But if they're making it available for FREE, why not extend it to all versions? They have no reason not to. That's a dick move.

But Virtual Pc is a free download from Microsoft anyway. I useit with Vista 64 so that I can still just my older programs on a virtual Win XP set up. Not had any problems.
wuyanxu 27th April 2009, 21:48 Quote
what's the advantage of switching to Microsoft VirtualPC from VMware? (apart from the cost)

XP, Win7, Ubuntu, Mac all works perfectly fine on VMware, and with very good graphics acceleration.
Jenny_Y8S 27th April 2009, 21:58 Quote
For the reasons MS is doing this, it's a brilliant idea.
Natima 27th April 2009, 22:03 Quote
Will this degrade performance in any way?
Will it create loads of extra processes?
What are the practical implications for someone wanting to use CPU-intensive software, like audio production with tonnes of plugins?
Turbotab 27th April 2009, 22:24 Quote
Surprised nobody has done a 'Sup dawg, we heard you like OSs so we put an OS in your OS:(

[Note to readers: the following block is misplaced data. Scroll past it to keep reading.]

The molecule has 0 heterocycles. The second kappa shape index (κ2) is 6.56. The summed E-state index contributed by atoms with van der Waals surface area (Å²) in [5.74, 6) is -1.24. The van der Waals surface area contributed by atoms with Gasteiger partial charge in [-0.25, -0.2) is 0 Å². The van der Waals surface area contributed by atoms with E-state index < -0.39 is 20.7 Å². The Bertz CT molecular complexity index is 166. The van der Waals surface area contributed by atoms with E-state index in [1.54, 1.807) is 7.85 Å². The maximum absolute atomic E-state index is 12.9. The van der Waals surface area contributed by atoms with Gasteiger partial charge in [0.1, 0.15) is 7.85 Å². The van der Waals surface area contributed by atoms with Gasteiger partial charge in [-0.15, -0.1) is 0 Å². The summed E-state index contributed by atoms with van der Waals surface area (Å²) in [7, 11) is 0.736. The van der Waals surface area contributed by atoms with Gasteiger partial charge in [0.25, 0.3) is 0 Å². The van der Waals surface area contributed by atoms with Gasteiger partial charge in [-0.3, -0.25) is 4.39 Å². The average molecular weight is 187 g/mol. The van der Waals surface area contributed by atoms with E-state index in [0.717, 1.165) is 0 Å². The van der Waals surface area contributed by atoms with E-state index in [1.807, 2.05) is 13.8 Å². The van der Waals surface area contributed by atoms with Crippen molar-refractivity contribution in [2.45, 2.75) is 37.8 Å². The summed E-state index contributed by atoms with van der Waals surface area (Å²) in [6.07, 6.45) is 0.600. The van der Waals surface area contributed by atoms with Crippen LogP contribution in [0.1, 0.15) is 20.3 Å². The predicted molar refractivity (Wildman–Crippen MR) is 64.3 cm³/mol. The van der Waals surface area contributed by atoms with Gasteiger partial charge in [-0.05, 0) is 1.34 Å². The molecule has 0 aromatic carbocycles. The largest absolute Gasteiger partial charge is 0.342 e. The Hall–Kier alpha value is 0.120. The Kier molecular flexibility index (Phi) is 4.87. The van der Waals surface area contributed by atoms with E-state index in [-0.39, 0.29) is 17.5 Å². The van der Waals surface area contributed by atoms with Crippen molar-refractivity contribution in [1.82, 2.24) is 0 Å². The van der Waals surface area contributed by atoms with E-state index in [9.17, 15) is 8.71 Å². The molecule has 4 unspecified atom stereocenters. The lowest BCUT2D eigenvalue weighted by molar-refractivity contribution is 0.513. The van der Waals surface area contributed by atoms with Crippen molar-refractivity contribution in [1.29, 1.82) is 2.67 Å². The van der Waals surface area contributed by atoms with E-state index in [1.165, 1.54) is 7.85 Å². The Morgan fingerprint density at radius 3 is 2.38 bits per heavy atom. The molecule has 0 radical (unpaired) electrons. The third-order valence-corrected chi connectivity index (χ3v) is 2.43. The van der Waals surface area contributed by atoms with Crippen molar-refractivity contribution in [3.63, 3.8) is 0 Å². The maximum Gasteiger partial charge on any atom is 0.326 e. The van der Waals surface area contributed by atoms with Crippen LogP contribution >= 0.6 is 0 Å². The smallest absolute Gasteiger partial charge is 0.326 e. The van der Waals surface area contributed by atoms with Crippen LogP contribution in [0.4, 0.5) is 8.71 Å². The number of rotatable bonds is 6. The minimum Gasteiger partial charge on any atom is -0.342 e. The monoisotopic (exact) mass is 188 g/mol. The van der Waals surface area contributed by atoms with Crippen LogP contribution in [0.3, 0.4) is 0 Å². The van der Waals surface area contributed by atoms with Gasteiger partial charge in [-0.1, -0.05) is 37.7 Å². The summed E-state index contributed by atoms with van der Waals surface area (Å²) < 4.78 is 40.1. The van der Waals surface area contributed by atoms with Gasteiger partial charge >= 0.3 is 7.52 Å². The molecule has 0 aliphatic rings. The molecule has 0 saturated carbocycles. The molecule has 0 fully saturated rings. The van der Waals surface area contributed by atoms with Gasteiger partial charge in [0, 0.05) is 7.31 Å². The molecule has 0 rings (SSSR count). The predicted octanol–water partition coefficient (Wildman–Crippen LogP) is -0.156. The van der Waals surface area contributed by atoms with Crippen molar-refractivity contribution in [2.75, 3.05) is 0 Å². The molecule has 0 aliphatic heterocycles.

GoodBytes 27th April 2009, 22:37 Quote
Quote:
Originally Posted by wuyanxu
what's the advantage of switching to Microsoft VirtualPC from VMware? (apart from the cost)

XP, Win7, Ubuntu, Mac all works perfectly fine on VMware, and with very good graphics acceleration.

Each virtual machine software has their specialties. This is what I found out by testing them all (well the known ones). Windows runs best with Virtual PC, but lacks graphic acceleration, so you have to pick the one that suit you best. For me I have picked Virtual PC as for one it's free and second I don't need graphic acceleration and third gives the highest performance under Windows 2000 and XP (not 98SE) among Windows. However, Ubuntu for instant is a pain to install and pathetic to run under Virtual PC, so other virtual machines like the one from Sun or VMware is the one to go.

OS I tried:
- Windows 98SE.
- Windows 2000 Professional.
- Windows XP Professional.
- Ubuntu 8.

In my case I have 2 virtual machine software, Virtual Box for Ubuntu and Virtual PC.
thehippoz 27th April 2009, 23:01 Quote
Quote:
Originally Posted by AndyFielder